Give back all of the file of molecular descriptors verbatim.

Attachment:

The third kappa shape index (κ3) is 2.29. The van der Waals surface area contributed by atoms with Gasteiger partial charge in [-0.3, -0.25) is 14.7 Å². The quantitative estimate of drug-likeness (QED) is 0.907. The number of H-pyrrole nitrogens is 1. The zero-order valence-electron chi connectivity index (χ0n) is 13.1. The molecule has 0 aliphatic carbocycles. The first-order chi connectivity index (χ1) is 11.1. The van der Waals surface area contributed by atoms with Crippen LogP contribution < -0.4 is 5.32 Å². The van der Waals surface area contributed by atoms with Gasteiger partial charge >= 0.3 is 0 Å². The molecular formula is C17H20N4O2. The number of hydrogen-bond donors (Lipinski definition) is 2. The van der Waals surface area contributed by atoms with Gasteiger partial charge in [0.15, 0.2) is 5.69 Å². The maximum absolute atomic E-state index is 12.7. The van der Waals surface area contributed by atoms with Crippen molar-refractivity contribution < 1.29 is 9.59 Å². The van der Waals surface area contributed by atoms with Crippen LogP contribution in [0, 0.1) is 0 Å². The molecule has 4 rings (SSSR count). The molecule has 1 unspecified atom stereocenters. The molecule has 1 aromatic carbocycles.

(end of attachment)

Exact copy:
The third kappa shape index (κ3) is 2.29. The van der Waals surface area contributed by atoms with Gasteiger partial charge in [-0.3, -0.25) is 14.7 Å². The quantitative estimate of drug-likeness (QED) is 0.907. The number of H-pyrrole nitrogens is 1. The zero-order valence-electron chi connectivity index (χ0n) is 13.1. The molecule has 0 aliphatic carbocycles. The first-order chi connectivity index (χ1) is 11.1. The van der Waals surface area contributed by atoms with Crippen LogP contribution < -0.4 is 5.32 Å². The van der Waals surface area contributed by atoms with Gasteiger partial charge >= 0.3 is 0 Å². The molecular formula is C17H20N4O2. The number of hydrogen-bond donors (Lipinski definition) is 2. The van der Waals surface area contributed by atoms with Gasteiger partial charge in [0.15, 0.2) is 5.69 Å². The maximum absolute atomic E-state index is 12.7. The van der Waals surface area contributed by atoms with Crippen molar-refractivity contribution < 1.29 is 9.59 Å². The van der Waals surface area contributed by atoms with Crippen LogP contribution in [0, 0.1) is 0 Å². The molecule has 4 rings (SSSR count). The molecule has 1 unspecified atom stereocenters. The molecule has 1 aromatic carbocycles.